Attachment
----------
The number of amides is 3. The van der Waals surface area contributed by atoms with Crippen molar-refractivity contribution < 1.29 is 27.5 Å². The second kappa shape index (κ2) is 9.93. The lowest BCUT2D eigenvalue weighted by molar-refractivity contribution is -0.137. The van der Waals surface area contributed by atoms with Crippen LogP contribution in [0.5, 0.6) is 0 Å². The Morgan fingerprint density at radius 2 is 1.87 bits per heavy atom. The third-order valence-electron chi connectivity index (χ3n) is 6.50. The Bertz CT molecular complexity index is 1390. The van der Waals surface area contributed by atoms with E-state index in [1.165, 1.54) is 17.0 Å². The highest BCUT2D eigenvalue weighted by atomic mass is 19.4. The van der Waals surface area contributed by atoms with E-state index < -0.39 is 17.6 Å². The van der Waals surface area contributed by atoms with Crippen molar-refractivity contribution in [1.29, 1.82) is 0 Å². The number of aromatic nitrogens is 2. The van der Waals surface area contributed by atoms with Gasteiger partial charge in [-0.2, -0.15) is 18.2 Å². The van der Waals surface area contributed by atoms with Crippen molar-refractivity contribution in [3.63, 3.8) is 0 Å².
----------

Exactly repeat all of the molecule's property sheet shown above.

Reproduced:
The number of amides is 3. The van der Waals surface area contributed by atoms with Crippen molar-refractivity contribution < 1.29 is 27.5 Å². The second kappa shape index (κ2) is 9.93. The lowest BCUT2D eigenvalue weighted by molar-refractivity contribution is -0.137. The van der Waals surface area contributed by atoms with Crippen LogP contribution in [0.5, 0.6) is 0 Å². The Morgan fingerprint density at radius 2 is 1.87 bits per heavy atom. The third-order valence-electron chi connectivity index (χ3n) is 6.50. The Bertz CT molecular complexity index is 1390. The van der Waals surface area contributed by atoms with E-state index in [1.165, 1.54) is 17.0 Å². The highest BCUT2D eigenvalue weighted by atomic mass is 19.4. The van der Waals surface area contributed by atoms with E-state index < -0.39 is 17.6 Å². The van der Waals surface area contributed by atoms with Crippen molar-refractivity contribution in [1.29, 1.82) is 0 Å². The number of aromatic nitrogens is 2. The van der Waals surface area contributed by atoms with Gasteiger partial charge in [-0.2, -0.15) is 18.2 Å². The van der Waals surface area contributed by atoms with Crippen molar-refractivity contribution in [3.63, 3.8) is 0 Å².